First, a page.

Review: My Mum's A Twat, Royal Court - my first five star play of 2018?
Review: The Claim, Shoreditch Town Hall - farcical and dark asylum seeker tale

Fringe theatre interview: Director Mark Maughan on finding humour in asylum play The Claim

Mark Maughan  director of The Claim - courtesy of Richard Davenport
Mark Maughan director of The Claim. Photo: Richard Davenport

Interview: Director Mark Maughan talks about about his work on new play The Claim which takes a satirical look at the UK's asylum process.

How did you get involved with The Claim and what drew you to the project?
Tim Cowbury (the writer) and I started researching and developing The Claim together back in 2015 and have collaborated on it ever since. I was interested in making a piece about migration, Tim about power and language.

Once we found out about the Home Office’s flawed asylum system, we knew that this was something that needed to reach a wide audience and the subject matter also had enough dramatic potential for us to be drawn to it as artists.
What was your approach in the rehearsal process?
Grit and grace. I am lucky to be surrounded by an absolutely first-rate cast and creative team, but we only had three weeks to rehearse before we met our audience, which went by extraordinarily quickly.

I shared key information from the research and development period with everyone who was new to the team, but most of our time was spent bringing our abstracted world of a real-life process to the stage.

It was also about breaking down the text into manageable chunks and repetition, as there are a lot of words to get through in a relatively short piece.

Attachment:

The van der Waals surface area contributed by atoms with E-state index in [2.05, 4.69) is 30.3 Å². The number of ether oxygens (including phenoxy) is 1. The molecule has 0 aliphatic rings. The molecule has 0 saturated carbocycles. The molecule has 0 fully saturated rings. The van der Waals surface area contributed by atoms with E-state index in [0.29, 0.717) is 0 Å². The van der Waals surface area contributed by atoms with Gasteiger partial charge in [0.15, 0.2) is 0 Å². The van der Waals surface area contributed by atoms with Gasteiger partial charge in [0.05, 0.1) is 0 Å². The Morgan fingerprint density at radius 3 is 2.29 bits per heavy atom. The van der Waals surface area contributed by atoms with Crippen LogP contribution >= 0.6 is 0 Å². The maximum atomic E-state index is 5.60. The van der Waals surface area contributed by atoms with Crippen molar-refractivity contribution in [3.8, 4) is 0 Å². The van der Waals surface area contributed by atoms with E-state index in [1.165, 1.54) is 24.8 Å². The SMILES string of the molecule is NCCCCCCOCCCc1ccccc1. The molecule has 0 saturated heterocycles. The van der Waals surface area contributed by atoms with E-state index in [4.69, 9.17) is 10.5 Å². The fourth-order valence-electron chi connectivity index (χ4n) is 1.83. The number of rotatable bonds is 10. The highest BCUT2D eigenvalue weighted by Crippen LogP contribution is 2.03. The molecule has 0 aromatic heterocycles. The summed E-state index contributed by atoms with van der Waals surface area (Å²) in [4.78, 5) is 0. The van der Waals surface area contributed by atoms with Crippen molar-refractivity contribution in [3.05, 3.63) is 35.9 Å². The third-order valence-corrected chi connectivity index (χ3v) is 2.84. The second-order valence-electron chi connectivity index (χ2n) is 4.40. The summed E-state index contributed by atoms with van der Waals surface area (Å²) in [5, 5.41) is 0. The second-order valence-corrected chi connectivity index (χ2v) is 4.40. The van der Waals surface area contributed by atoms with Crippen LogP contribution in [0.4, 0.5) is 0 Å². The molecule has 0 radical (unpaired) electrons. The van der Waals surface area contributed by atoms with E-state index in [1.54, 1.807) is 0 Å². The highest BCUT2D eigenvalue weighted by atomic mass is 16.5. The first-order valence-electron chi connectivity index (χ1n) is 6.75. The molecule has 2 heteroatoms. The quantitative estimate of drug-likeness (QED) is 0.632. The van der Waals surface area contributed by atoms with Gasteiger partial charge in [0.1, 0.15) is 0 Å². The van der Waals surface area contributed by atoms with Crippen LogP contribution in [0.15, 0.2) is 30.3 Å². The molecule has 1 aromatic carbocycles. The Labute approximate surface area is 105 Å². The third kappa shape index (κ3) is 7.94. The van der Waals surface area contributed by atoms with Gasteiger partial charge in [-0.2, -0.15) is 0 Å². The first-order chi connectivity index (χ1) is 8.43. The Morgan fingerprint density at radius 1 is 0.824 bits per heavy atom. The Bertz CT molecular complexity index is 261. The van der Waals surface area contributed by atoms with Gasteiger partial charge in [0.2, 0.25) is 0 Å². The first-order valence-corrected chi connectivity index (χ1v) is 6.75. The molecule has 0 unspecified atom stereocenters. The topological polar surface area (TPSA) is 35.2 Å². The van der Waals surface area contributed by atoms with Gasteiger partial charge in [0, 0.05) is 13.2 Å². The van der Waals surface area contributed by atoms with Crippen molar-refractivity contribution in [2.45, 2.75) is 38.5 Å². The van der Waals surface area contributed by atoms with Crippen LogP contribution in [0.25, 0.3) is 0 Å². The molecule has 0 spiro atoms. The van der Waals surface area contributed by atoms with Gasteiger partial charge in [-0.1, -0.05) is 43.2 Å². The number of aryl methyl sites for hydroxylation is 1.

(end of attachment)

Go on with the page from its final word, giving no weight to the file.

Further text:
The Claim takes a satirical look at the UK's asylum process - what role does humour play and how do you balance that with the drama?
Sadly, my reaction to what we learnt about the asylum system was often laughter – at how completely ridiculous it is. Not including that absurdity would have been to misrepresent the reality of the process.

Of course, there is also a lot of drama in the Home Office interview as someone is using their words to fight for their lives, so the piece increasingly takes on this tone as it races towards its conclusion.

The Claim  UK Tour - Ncuti Gatwa (courtesy of Paul Samuel White)_2
The Claim UK Tour - Ncuti Gatwa. Photo: Paul Samuel White

Why should people come to see The Claim?
Perhaps it’s a cliché to say, but The Claim really is for everyone. Those who have first-hand knowledge of the interview will see something that have experience of reflected back at them in a completely new way.

And those who don’t know the system or much about it will learn something new.

We’re aware that a lot of people coming to see the piece might already have their minds made up on their stance with regards asylum seekers – the piece is also for them as it asks bigger questions about the UK’s relationship to those who arrive from elsewhere, and encourages each audience member to reflect on their own set of values. 
The Claim is on tour until February 2 and is at the Shoreditch Town Hall from January 16-26 and you can read my review here.


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